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Is “Rehabilitation” A Factor In Deciding A Federal Prison Sentence?


Although historically the federal government looked at prison as a way to “rehabilitate” individuals convicted of criminal activity, since the 1980s, legislative policy has moved away from that objective. In fact, when Congress created the federal sentencing guidelines in the mid-1980s, one of the stated objectives was to “recognize that imprisonment is not an appropriate means of promoting correction and rehabilitation.”

11th Circuit Orders New Sentencing Hearing in Firearms Case

In practical terms, this means that when someone is sentenced for a federal crime, the judge is not supposed to consider a defendant’s need for rehabilitation as a factor in crafting a sentence. And if a judge does cite rehabilitation, the defendant is entitled to a new sentencing hearing that correctly applies the federal guidelines.

Take this recent unpublished decision from the U.S. 11th Circuit Court of Appeals, United States v. Luper. In this case, the defendant pleaded guilty to the federal offense of “being a felon in possession of a firearm.” The trial court subsequently sentenced the defendant to three years in prison. In determining this sentence, the judge cited concern about the defendant’s drug addiction and how that could lead him to harming other people in his job as a semi-truck driver. As such, the judge believed a three-year sentence would help the defendant “stay off drugs.”

Although the defendant did not object to the sentence before the trial court, he later appealed. Normally, a federal appeals court will not consider an objection unless it was raised before the trial judge. But there is an exception for “plain error,” i.e., cases where the trial court made a clear mistake of law that substantially affected a defendant’s rights.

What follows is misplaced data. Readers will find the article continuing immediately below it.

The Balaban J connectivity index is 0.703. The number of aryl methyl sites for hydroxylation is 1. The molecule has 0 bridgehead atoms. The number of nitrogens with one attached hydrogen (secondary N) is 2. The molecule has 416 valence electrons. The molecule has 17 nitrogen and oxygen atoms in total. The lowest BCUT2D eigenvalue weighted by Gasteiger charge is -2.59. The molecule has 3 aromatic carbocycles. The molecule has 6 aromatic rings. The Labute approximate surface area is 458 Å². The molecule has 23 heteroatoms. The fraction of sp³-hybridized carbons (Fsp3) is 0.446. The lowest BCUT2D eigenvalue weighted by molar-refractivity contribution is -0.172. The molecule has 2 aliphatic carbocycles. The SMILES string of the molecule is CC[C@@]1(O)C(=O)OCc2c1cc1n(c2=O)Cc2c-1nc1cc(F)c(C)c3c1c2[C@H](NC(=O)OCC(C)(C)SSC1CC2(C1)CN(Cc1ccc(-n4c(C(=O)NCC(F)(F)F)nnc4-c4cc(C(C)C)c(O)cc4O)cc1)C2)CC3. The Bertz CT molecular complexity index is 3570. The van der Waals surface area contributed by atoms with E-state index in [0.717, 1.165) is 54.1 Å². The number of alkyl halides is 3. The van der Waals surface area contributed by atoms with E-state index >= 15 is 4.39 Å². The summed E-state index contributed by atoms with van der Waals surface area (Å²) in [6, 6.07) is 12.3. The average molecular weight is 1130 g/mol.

The 11th Circuit agreed with the defendant this was a case of plain error. Under binding U.S. Supreme Court precedent, a judge cannot impose or lengthen a prison term “in order to promote a criminal defendant’s rehabilitation.” As noted above, rehabilitation may not even be a “consideration” when imposing sentences. Yet here, the 11th Circuit said the trial court clearly considered the defendant’s “need for rehabilitation” as a factor in sentencing.

More to the point, it was the primary factor considered by the sentencing court. This meant the plain error did substantially affect the defendant’s rights. As such, the defendant was entitled to a new sentencing hearing.

Contact Orlando Criminal Defense Attorney Jose Baez Today

Federal criminal sentencing is a complex process. The sentencing guidelines use a number of factors to determine an initial “range” of possible sentences. Even then, a judge can decide to depart upward or downward from this range based on certain aggravating or mitigating factors.

If you are facing criminal charges, it is therefore essential to work with a qualified Orlando federal crime lawyer who will aggressively represent your interests at trial–and if necessary at sentencing. Just because you are found guilty of a crime, that is still no excuse for prosecutors or judges not to follow the law when it comes to deciding your punishment. So if you need legal representation in connection with any federal criminal matter, contact the Baez Law Firm today.


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